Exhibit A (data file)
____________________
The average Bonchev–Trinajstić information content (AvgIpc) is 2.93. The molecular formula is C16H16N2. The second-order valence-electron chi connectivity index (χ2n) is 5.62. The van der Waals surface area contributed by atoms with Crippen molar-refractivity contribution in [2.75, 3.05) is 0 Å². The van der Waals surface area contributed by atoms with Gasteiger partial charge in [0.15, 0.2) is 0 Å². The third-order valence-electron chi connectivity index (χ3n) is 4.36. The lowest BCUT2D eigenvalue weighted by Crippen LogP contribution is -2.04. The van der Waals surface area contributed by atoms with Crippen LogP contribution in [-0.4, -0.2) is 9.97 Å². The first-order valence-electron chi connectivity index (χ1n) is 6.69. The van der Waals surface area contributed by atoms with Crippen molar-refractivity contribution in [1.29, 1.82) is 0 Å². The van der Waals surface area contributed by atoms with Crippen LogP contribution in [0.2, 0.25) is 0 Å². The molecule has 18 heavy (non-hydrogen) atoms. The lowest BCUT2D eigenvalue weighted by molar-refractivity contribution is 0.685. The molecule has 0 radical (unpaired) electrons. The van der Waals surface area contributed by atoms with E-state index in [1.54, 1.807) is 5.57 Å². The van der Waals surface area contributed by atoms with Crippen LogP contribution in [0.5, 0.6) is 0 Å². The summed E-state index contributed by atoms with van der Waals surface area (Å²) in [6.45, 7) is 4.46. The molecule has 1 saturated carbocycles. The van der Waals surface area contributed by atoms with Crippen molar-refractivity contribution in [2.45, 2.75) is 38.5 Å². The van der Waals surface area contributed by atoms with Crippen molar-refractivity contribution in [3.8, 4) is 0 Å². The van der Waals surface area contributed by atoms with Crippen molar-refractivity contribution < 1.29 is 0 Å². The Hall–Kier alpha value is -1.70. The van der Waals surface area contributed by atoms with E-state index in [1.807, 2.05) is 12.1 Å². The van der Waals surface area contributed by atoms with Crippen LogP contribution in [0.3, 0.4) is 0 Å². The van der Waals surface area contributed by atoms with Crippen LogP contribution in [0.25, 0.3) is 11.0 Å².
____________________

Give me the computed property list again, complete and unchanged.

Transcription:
The average Bonchev–Trinajstić information content (AvgIpc) is 2.93. The molecular formula is C16H16N2. The second-order valence-electron chi connectivity index (χ2n) is 5.62. The van der Waals surface area contributed by atoms with Crippen molar-refractivity contribution in [2.75, 3.05) is 0 Å². The van der Waals surface area contributed by atoms with Gasteiger partial charge in [0.15, 0.2) is 0 Å². The third-order valence-electron chi connectivity index (χ3n) is 4.36. The lowest BCUT2D eigenvalue weighted by Crippen LogP contribution is -2.04. The van der Waals surface area contributed by atoms with Crippen LogP contribution in [-0.4, -0.2) is 9.97 Å². The first-order valence-electron chi connectivity index (χ1n) is 6.69. The van der Waals surface area contributed by atoms with Crippen molar-refractivity contribution in [1.29, 1.82) is 0 Å². The van der Waals surface area contributed by atoms with Crippen LogP contribution in [0.2, 0.25) is 0 Å². The molecule has 18 heavy (non-hydrogen) atoms. The lowest BCUT2D eigenvalue weighted by molar-refractivity contribution is 0.685. The molecule has 0 radical (unpaired) electrons. The van der Waals surface area contributed by atoms with E-state index in [1.54, 1.807) is 5.57 Å². The van der Waals surface area contributed by atoms with Crippen LogP contribution in [0.5, 0.6) is 0 Å². The summed E-state index contributed by atoms with van der Waals surface area (Å²) in [6.45, 7) is 4.46. The molecule has 1 saturated carbocycles. The van der Waals surface area contributed by atoms with Crippen molar-refractivity contribution in [2.45, 2.75) is 38.5 Å². The van der Waals surface area contributed by atoms with Crippen molar-refractivity contribution in [3.8, 4) is 0 Å². The van der Waals surface area contributed by atoms with Crippen molar-refractivity contribution < 1.29 is 0 Å². The Hall–Kier alpha value is -1.70. The van der Waals surface area contributed by atoms with E-state index in [1.807, 2.05) is 12.1 Å². The van der Waals surface area contributed by atoms with Crippen LogP contribution in [0.3, 0.4) is 0 Å². The van der Waals surface area contributed by atoms with Crippen LogP contribution in [0.25, 0.3) is 11.0 Å².